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Nucleophilic additions to a para-benzyne derived from an enediyne : Exploring the non-radical reactivity of a diradical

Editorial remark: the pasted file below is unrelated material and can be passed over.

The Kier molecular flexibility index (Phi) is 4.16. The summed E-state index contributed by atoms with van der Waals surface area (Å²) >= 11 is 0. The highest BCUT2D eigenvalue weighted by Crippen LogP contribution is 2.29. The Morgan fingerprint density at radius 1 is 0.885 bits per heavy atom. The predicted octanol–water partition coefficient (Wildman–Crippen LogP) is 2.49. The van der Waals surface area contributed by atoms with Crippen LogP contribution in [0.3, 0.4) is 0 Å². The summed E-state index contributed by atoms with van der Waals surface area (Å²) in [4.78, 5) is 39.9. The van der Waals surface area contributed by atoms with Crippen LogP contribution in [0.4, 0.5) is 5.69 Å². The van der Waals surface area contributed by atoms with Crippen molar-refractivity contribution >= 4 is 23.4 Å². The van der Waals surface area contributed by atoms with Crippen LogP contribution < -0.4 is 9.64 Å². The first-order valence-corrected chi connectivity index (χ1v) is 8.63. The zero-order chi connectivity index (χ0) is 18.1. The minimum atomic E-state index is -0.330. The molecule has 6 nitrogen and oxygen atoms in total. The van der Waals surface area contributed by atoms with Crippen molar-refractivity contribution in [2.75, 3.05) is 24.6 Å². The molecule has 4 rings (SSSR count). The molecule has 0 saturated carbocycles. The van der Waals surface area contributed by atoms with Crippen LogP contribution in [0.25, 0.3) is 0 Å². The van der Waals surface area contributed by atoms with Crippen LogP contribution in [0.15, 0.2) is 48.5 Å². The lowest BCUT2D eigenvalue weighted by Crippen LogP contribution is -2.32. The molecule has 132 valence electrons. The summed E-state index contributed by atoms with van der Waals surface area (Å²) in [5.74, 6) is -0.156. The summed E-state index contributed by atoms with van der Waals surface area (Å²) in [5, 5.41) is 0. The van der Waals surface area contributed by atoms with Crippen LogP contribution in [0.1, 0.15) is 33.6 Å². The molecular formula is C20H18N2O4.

A new reaction of para-benzyne diradicals with anionic nucleophiles is different from their usual homolytic atom abstraction. Our studies show cyclodeca-1,5-diyn-3-ene undergoing rate-limiting cycloaromatization to a para- benzyne, which rapidly adds nucleophiles to produce an aryl anion, which is then quenched by solvent or water to form 1-(Nu)tetrahydronaphthalenes. Our results represent the first example of anionic nucleophiles, other than halides, reacting towards a para-aryne. Our reactivity scale reflects the ease of Nu- desolvation, with the smaller, more highly solvated ions being slower in their reaction towards the para-benzyne diradical. Experimental results are in good agreement with computational data, and these suggest Nu- additions to para-benzyne to be governed by solvation other than basic strength or nucleophilic character. Deuterium can be incorporated from aryl anion reacting with such weak acids as water, DMSO or CH₃CN. The question addressed here is the relative reactivity of these two solvents and water, which can be measured by competition experiments with a mixture of labeled and non- labeled solvent. The relative reactivities kH₂O/kSolvent-d , kD₂O/kSolvent, and kSolvent/kSolvent-d were measured, and these values were combined to evaluate other relative reactivities including some which could not be measured directly, because there is no way to determine the source of the H or D in product. The low selectivity for CH₃CN over DMSO, despite a difference in acidities of nearly 10⁴ -fold, is evidence for high basicity of the aryl anion. Moreover, the observation that the same relative reactivities are obtained with Bu₄NI as with LiI is evidence that the aryl anion reacts more rapidly than the Li⁺ can reach the para carbon to form an aryllithium. To our knowledge, this is the first example of a metal-free aryl carbanion in solution. Finally, this new para-benzyne reactivity could represent an alternative mechanism, besides homolytic atom abstraction, for detoxifying enediyne antibiotics

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